Well, Tuesday ended with a bang on the Adland news front, thanks to a bombshell dropped by the Wall Street Journal about WPP chief Martin Sorrell.
According to the paper Sorrell is being investigated by the company for possible misuse of company assets and alleged personal misconduct.
A short time later the company issued a statement:
“The Board of WPP has appointed independent counsel to conduct an investigation in response to an allegation of personal misconduct against Sir Martin Sorrell, Chief Executive Officer of WPP. The investigation is ongoing. The allegations do not involve amounts which are material to WPP.”
So something is up and more details will inevitably dribble out in the coming days. Maybe hours—hard to tell with a story like this.
The details are few at this point, which has industry tongues wagging a mile a minute as you would imagine.
And while no one should draw any conclusions at this point, it’s hard not to speculate. Let’s face it, over the past six months dozens of wildly successful men have been accused of personal misconduct. In most cases it’s turned out to be sexual misconduct against women in far less powerful roles.
That would be a shame if it turns out to be true in Sorrell’s case and a sad and ignominious end to an illustrious career. Over thirty plus years the man did turn a shopping basket maker (WPP’s original business) into the world’s largest advertising holding company.
Some of those aforementioned wagging tongues wonder about the JWT sex harassment case still ongoing more than two years after it first hit U.S. District Court in New York. Of course it only took a week for the alleged harasser, Gustavo Martinez, to be ousted from his job as global CEO of the company. “He had to go,” Sorrell stated around that time.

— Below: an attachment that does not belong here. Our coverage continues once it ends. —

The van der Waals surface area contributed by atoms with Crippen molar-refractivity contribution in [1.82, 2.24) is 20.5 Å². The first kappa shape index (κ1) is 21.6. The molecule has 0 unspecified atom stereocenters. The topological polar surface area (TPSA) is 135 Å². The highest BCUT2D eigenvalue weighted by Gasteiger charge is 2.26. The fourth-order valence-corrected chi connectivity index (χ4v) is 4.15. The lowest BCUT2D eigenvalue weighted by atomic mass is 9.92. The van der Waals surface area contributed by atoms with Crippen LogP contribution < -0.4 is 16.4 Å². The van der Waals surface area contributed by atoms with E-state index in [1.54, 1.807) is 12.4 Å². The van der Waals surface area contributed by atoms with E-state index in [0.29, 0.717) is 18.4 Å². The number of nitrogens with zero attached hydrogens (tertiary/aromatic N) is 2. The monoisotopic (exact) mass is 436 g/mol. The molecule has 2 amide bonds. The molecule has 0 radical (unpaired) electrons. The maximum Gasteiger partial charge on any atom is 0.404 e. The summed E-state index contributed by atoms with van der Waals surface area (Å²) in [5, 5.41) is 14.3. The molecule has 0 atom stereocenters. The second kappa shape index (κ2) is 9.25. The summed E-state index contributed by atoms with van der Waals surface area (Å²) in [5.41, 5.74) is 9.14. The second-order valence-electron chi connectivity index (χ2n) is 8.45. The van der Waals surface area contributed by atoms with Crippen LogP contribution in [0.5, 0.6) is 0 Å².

But as a tongue wagger or two noted, Martinez wasn’t booted out of WPP—he’s been doing work for the company in Europe. So if Martinez “had to go” from JWT, why let him stay at the company at all? The waggers do wonder.
Now that the news is out about Sorrell and WPP has confirmed an investigation, my guess is the company wants to wrap this up really quickly and be done with it one way or the other. The last thing it needs is second-guessing about the future tenure of its CEO.
The company has enough troubles, with slow growth and clients putting the squeeze on fees. I’d love to be a fly on the wall in the ongoing talks with Ford, WPP’s biggest client, about the firms’ future relationship.
But if the investigation finds that Sorrell did engage in personal misconduct, that too presents a set of problems. People misbehave and still keep their jobs.
But if it’s deemed serious enough to warrant termination, then who would run the company? Maybe company chairman Roberto Quarta is making more progress on the succession plan front than he’s letting on publicly, who knows.
For now, many more questions than answers with this latest drama at WPP.